When it comes to Git branching strategies there are a lot of different ways to tackle. The most important part is to have the entire development team on the same page and following the same rules and guidelines. Consistency is key as it provides a good way to audit trail changes and have a good way of seeing what task caused what change.
In this article we will look at best practice tips that you could employ in your development team’s strategy. Please take these tips and adapt them to fit your release cycle and coding practices.
Environments matching branches
If you are planning on having CI (Continuous Integration) / CD (Contentious Deployment) then one of the most important things you can do is make sure you link up branches to those environment pipelines. For example, your ‘Master’ branch should be linked to the live deployment build and release pipelines. If you have a QA and Development environments then you should have separate branches named to match the environments and link them to their corresponding pipelines.
Branch — Environment
Master — Live
QA — QA
Dev — Development
When working on a feature you should branch from the branch you eventually want to merge into. For example if you are working on a new page for your website that will go live. You should branch from Master and work on your page feature. It can be named something like feat-new-page. To test on development you then merge into the Dev branch. Once testing passes you can merge the feature branch into QA and then to master when that feature is ready to deploy.
The above example is good for agile teams as any feature should be independent and ready to deploy once tested. However for more waterfall teams you can create a feature branch from the lowest environment. For example branch from Dev to create your new page. Then once the feature is ready merge into Dev. Once all of the new features are tested on Dev, Dev can be merged into QA. Once all the testing is done on QA it can be merged into Master to deploy to the live environment. In this method you will most likely be doing one big release of several features at the same time.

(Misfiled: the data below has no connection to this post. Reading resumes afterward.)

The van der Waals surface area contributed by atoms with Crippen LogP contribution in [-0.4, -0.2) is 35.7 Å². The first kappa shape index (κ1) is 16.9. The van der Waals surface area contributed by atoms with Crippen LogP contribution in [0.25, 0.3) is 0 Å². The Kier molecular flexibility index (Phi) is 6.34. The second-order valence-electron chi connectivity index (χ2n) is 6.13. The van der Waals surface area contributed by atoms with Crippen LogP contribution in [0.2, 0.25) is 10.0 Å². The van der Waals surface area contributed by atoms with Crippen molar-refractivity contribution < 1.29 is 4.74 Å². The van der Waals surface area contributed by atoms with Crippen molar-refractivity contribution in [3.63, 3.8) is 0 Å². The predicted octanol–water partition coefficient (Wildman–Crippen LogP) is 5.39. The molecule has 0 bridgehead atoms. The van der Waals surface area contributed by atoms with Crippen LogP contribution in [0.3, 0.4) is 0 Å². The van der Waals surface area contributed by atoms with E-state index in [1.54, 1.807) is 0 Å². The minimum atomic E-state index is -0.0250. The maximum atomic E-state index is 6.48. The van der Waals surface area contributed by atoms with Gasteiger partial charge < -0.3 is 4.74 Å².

The first two tips are very common things that teams do in a very similar form. Branch naming convention’s however, can differ greatly from team to team. Every team has their own way of naming feature branches. There is not rule you should follow however, what is important here is that every one follow the same format. It is also important to have a format for your team and project. The reason for this, it can make it easier to track back to changes that have happened.
Things you can try to add to your format are things like feature folders where all features go. A bugs folder for any bug fixing branches. When it comes to naming, some form of linking to the ticket system you may be using to track development work. Azure DevOps, Jira, Trello and others all have some sort of unique identifier that links back to the Product Backlog Item (ticket/card) that the developer is working on. Having that number in the branch name can help link work to branches.
I hope that these branching tip will help your team work better together and have more consistency. It should improve code quality and a better audit for any changes to the code base.